Space Launch Services Provider Space Exploration Technologies Corp. (SpaceX) and the National Aeronautics and Space Agency (NASA) are currently working together to safely return the former Dragon 2 Endeavor to Earth as part of the Demo-2 (DM-2) mission seeking the capabilities of the spacecraft evaluate to meet NASA criteria for the safe delivery and return of astronauts from the International Space Station (ISS).
After astronauts Robert Behnken and Douglas Hurley were disengaged from the ISS earlier today, the pair were led by mission control in Houston, Texas and Hawthorne, California to update their timelines for the various steps required to get the spacecraft back to the earth. During this guidance, an Apple iPad that helped the astronauts manage their timelines was not working properly and was trying to connect to the internet while the pair returned.
SpaceX Dragon 2 Endeavor Astronaut Robert Behken’s iPad functions somewhat during timeline review
About an hour and a half after the two astronauts were successfully decoupled from the ISS and started their journey to Earth, astronaut Behnken was asked by Space Men’s Crew Operations and Resources Engineer (CORE) Anna Menon to update his timeline for the remaining mission . This requirement was part of requests the engineer made to the crew, including asking for details of their food and water consumption and post-meal movement in their evening meal report and informing SpaceX about their sleeping preferences.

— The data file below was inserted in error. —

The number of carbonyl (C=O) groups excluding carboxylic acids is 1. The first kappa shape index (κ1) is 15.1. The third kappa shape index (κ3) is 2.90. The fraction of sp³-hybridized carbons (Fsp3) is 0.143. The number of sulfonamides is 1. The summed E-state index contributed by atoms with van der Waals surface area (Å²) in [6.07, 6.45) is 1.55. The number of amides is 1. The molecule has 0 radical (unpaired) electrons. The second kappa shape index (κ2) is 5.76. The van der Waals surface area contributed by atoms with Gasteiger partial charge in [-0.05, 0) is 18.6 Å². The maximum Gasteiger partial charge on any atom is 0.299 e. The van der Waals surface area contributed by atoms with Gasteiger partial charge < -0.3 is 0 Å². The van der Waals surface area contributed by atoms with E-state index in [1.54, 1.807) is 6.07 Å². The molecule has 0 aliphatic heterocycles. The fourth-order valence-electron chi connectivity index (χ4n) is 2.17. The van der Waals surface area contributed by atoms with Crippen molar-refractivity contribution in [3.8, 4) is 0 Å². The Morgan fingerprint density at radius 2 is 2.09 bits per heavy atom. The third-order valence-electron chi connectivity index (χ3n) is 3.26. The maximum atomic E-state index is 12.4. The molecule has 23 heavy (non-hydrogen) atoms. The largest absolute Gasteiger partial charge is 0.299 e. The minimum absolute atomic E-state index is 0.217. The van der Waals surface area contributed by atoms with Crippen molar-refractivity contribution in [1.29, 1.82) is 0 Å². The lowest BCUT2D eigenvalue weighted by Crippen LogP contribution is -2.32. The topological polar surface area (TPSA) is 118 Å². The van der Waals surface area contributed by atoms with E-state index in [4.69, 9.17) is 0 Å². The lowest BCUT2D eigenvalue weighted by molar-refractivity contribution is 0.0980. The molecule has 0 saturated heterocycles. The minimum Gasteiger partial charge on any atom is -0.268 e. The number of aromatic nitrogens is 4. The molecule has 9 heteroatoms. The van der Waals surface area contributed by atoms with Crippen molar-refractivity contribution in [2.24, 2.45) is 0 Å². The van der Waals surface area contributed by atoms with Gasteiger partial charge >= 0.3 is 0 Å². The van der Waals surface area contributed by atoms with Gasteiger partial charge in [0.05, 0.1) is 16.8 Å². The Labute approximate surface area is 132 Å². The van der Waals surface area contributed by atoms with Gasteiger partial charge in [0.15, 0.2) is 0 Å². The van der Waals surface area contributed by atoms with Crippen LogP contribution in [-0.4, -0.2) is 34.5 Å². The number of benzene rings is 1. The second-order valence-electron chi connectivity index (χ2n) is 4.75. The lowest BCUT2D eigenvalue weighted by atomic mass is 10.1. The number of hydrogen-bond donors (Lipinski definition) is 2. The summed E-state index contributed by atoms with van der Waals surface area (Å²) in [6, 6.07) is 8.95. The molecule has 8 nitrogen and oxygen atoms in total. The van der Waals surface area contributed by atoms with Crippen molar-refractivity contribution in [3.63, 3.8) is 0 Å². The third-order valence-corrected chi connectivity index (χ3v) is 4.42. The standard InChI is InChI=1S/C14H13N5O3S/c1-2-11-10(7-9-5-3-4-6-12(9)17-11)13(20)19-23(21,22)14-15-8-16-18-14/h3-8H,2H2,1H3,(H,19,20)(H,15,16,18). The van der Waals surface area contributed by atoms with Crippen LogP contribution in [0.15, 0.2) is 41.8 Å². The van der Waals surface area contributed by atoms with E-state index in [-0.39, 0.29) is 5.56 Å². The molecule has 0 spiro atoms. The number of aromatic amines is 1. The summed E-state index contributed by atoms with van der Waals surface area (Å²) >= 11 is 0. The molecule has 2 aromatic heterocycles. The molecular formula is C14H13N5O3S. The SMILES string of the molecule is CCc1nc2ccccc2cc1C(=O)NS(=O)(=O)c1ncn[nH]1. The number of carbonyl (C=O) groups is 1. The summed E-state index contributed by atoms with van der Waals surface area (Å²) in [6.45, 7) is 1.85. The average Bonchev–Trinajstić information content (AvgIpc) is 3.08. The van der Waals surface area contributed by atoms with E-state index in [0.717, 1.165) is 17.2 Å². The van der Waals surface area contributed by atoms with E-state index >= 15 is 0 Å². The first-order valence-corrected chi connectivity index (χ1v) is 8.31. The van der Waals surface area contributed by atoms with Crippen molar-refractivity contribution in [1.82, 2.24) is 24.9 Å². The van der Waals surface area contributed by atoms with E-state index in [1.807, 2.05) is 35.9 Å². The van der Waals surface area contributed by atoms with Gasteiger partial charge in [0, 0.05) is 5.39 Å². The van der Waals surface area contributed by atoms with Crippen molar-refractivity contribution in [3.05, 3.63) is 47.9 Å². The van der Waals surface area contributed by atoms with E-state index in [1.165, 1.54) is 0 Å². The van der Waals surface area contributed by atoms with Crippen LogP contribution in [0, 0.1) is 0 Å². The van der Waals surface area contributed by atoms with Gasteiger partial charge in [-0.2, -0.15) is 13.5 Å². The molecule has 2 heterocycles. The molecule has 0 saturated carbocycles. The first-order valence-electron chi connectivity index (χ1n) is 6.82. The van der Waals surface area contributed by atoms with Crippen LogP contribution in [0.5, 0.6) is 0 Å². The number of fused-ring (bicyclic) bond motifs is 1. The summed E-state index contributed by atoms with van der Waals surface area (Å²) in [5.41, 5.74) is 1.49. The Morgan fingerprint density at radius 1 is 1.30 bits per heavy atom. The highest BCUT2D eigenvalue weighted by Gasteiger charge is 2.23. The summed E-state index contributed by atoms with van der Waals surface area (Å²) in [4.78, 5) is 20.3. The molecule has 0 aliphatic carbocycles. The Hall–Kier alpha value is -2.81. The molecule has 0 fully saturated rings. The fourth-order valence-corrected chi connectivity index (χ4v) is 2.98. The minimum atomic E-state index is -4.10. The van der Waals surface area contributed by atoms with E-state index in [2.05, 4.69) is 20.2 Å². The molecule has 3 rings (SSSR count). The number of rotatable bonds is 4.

As part of updating the schedule for Day 1, the crew was asked to add six minutes to six events that were part of their schedule and to advance their fluid intake schedule by 15 minutes. Following the request for an update on the consumption of meals and water, the astronauts provided the ground control with the information.
Immediately afterwards, Behnken started to report a problem with a device, but ground control in Hawthorne briefly lost contact with the Dragon 2 spacecraft, with the engineer looking nervously to the left and looking at the main screens in her control room as the connection was restored. Once this happened, the astronaut
Yes, the timeline application on my tablet … um … gives me an … error that says’ Safari cannot open the page ‘and then it has an HTML address …’ because your iPad is not connected to internet ‘
Once it became clear that the problem was minor, Ms. Menon asked astronaut Behnken to confirm that airplane mode was turned on on his iPad and that WiFi was turned off – to which he applied affirmatively. He then sent a picture of the problem to the mission check and the on-site team looked closely at the error.
At this time, it is unclear whether the application on the iPad was developed by Apple or by SpaceX or another developer. Given SpaceX’s predilection for keeping things under its own management, the application was probably developed internally. Behnken provided more details on the matter and revealed that
This happens on my tablet. I already had a nice timeline, but when we started navigating to the settings to … load the changes you read to us, it went to that page instead of the timeline I had before
If the application in question was not developed by Apple, the error is likely due to an external bug over which the company had no control. For a mission that included hundreds of complex variables and advanced technology, such an error is usually insignificant because it requires an astronaut to just keep things in his memory or make a physical note. An hour and a half after the error, the astronauts officially began their dormant period as they approached Earth for return and splash.